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"Heavy Metal" is another of those episodes that I started out thinking that it was nice and workmanlike and self-contained, but as I sat down to think about it and write about it, realized that it wasa more than that... it was just subtle about it.

On the surface, it's a more conventional action-suspense episode than the previous two: the premise of the episode is that Cameron believes that Cromartie survived their previous encounter back in the 1990s and is attempting to rebuild himself. She believes this because of video footage of Cromartie's head having landed with them, and because of suspicious activity surrounding a shipment of coltan ore, which Cameron knows is used in the production of Terminator chassis.

She is both right and wrong: Cromartie is back. He is trying to reconstitute himself. But as they surmise later in the episode, this coltan shipment has nothing to do with Cromartie. Instead, It's an attempt to bootstrap SkyNet's Terminator manufacturing capabilities directly after Judgement Day, because they discover that the coltan is being shipped to the same place that she was built. Hijinx ensure, of course, but they are, on the surface, relatively straight-forward action-suspense hijinx, complete with a hot metal-on-metal smackdown, vehicle antics, and one of the most suspensful sequences of the entire first season-- John Connor trapped in a bomb shelter with a hibernating Terminator, face to face with it as he steals the key to the shelter.

(Trivia: Coltan is a real ore, mined in Africa. So far as I know, it has nothing to do with making heat resistant alloys. On the other hand, it's where we get tantalum from, which is used to make high-capacitance capacitors. Stuff got real fucking expensive around the turn of the century, too.)

The side plot for this episode more of Agent Ellison as he is mystified by some of the events of the past few episodes, is unwilling to let them go, and begins to butt heads with his superiors. He's right about a lot of things, to the extent that he can be right, given the extent of his knowledge. This actually makes him spooky smart, but I didn't find that grating. He doesn't jump to the completely outlandish conclusion that there's a Terminator walking around-- that would be absurd. But his conclusions about someone performing identity theft via plastic surgery is... impressively weird, and impressively right.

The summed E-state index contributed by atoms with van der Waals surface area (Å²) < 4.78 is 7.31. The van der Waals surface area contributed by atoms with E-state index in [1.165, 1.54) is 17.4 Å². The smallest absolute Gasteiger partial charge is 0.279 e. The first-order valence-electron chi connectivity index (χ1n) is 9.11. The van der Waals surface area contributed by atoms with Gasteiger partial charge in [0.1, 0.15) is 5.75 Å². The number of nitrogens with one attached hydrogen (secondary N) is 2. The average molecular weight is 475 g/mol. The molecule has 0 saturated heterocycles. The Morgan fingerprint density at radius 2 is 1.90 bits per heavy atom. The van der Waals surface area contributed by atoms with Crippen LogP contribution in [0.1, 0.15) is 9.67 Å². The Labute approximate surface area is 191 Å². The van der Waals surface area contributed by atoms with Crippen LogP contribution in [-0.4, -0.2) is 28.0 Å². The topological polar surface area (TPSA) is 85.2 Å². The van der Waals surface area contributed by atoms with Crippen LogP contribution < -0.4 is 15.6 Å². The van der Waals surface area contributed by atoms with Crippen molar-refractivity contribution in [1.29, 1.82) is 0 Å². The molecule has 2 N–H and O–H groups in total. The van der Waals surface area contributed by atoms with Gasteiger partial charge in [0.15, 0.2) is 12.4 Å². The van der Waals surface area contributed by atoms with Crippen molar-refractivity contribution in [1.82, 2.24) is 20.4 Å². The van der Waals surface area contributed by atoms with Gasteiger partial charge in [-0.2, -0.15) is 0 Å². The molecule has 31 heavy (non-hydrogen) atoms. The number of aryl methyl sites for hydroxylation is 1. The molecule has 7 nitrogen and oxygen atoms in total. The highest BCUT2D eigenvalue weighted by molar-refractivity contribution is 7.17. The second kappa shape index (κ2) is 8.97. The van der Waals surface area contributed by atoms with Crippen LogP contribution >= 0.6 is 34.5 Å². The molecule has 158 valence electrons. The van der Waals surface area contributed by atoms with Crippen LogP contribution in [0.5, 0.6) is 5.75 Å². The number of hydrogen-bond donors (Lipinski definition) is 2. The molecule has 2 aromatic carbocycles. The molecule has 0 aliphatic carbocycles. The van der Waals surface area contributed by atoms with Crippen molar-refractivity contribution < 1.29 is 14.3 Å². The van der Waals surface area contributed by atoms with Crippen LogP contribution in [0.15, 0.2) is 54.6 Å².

In retrospect, I wish I would have included these notes with the previous write-up of "GNothi Seauton" and "The Turk," because they're almost a trilogy: GS is about Sarah Connor's agency and indeterminism. tT is about the inevitability of SkyNet and the Terminators. And "Heavy Metal" is about the border cases. The minor example of this is Ellison, who is admittedly "just doing his job" still, and following his pattern, but he's doing it because he wants to and increasingly against the wishes of his superiors. More importantly, though, the episode is really driven by John Connor. Sarah's initial impulse is to run and not pick this fight with the new Terminator. Cameron agree. It's John, though, who convinces Sarah otherwise initially, and then gets into more trouble through disobedience. It's hard for a fifteen year old boy to be an agent in any meaningful sense-- there are too many constraints even in a normal situation. In John's situation, he's got Sarah minding him more than any normal parent would, and has a Terminator body-guard who won't even let him try to save a suicidal teen-aged girl, because he might get noticed. John may not want to be a hero, but he certainly wants to live his own life. It's an ugly, messy, self-referential paradoxical set of drives: Mom wants him to grow up and be a hero, so he doesn't want that. But Mom wants to be strategic and pick battles very carefully, so he doesn't want that, either. He doesn't want to save the world, but he wants to save his classmate, and when shown a clear and present threat (the Coltan shipment) doesn't want to let it stand.